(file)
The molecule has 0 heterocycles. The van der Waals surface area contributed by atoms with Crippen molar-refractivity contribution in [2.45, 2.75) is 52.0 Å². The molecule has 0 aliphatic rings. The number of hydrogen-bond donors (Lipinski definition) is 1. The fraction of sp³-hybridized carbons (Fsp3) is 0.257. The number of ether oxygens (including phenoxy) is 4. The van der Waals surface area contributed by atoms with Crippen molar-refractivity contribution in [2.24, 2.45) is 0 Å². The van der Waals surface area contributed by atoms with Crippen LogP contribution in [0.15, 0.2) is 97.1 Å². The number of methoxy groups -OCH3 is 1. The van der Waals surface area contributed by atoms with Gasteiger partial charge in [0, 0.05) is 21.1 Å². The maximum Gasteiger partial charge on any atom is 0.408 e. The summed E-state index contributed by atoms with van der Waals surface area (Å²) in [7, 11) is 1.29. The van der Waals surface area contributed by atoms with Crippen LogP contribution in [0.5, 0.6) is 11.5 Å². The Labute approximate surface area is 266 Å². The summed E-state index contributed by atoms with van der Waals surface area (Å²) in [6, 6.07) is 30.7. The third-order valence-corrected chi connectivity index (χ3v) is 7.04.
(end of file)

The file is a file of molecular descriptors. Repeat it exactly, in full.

The molecule has 0 heterocycles. The van der Waals surface area contributed by atoms with Crippen molar-refractivity contribution in [2.45, 2.75) is 52.0 Å². The molecule has 0 aliphatic rings. The number of hydrogen-bond donors (Lipinski definition) is 1. The fraction of sp³-hybridized carbons (Fsp3) is 0.257. The number of ether oxygens (including phenoxy) is 4. The van der Waals surface area contributed by atoms with Crippen molar-refractivity contribution in [2.24, 2.45) is 0 Å². The van der Waals surface area contributed by atoms with Crippen LogP contribution in [0.15, 0.2) is 97.1 Å². The number of methoxy groups -OCH3 is 1. The van der Waals surface area contributed by atoms with Gasteiger partial charge in [0, 0.05) is 21.1 Å². The maximum Gasteiger partial charge on any atom is 0.408 e. The summed E-state index contributed by atoms with van der Waals surface area (Å²) in [7, 11) is 1.29. The van der Waals surface area contributed by atoms with Crippen LogP contribution in [0.5, 0.6) is 11.5 Å². The Labute approximate surface area is 266 Å². The summed E-state index contributed by atoms with van der Waals surface area (Å²) in [6, 6.07) is 30.7. The third-order valence-corrected chi connectivity index (χ3v) is 7.04.